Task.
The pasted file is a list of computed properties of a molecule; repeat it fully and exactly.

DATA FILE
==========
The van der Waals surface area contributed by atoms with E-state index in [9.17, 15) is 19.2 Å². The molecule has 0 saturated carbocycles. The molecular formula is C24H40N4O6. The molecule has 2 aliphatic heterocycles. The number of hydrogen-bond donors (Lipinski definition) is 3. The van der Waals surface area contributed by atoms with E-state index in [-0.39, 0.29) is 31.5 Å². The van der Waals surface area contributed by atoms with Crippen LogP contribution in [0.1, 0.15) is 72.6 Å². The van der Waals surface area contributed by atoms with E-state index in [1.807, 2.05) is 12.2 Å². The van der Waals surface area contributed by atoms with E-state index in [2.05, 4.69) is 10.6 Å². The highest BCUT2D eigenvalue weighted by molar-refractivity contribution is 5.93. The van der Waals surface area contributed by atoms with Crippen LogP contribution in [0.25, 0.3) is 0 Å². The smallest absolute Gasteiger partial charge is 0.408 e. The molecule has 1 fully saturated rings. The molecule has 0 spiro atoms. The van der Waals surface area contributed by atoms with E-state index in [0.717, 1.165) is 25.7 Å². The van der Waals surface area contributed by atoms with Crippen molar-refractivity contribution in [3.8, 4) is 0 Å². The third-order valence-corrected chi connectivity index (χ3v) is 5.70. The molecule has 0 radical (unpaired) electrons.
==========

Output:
The van der Waals surface area contributed by atoms with E-state index in [9.17, 15) is 19.2 Å². The molecule has 0 saturated carbocycles. The molecular formula is C24H40N4O6. The molecule has 2 aliphatic heterocycles. The number of hydrogen-bond donors (Lipinski definition) is 3. The van der Waals surface area contributed by atoms with E-state index in [-0.39, 0.29) is 31.5 Å². The van der Waals surface area contributed by atoms with Crippen LogP contribution in [0.1, 0.15) is 72.6 Å². The van der Waals surface area contributed by atoms with E-state index in [1.807, 2.05) is 12.2 Å². The van der Waals surface area contributed by atoms with E-state index in [2.05, 4.69) is 10.6 Å². The highest BCUT2D eigenvalue weighted by molar-refractivity contribution is 5.93. The van der Waals surface area contributed by atoms with Crippen LogP contribution in [0.25, 0.3) is 0 Å². The smallest absolute Gasteiger partial charge is 0.408 e. The molecule has 1 fully saturated rings. The molecule has 0 spiro atoms. The van der Waals surface area contributed by atoms with E-state index in [0.717, 1.165) is 25.7 Å². The van der Waals surface area contributed by atoms with Crippen molar-refractivity contribution in [3.8, 4) is 0 Å². The third-order valence-corrected chi connectivity index (χ3v) is 5.70. The molecule has 0 radical (unpaired) electrons.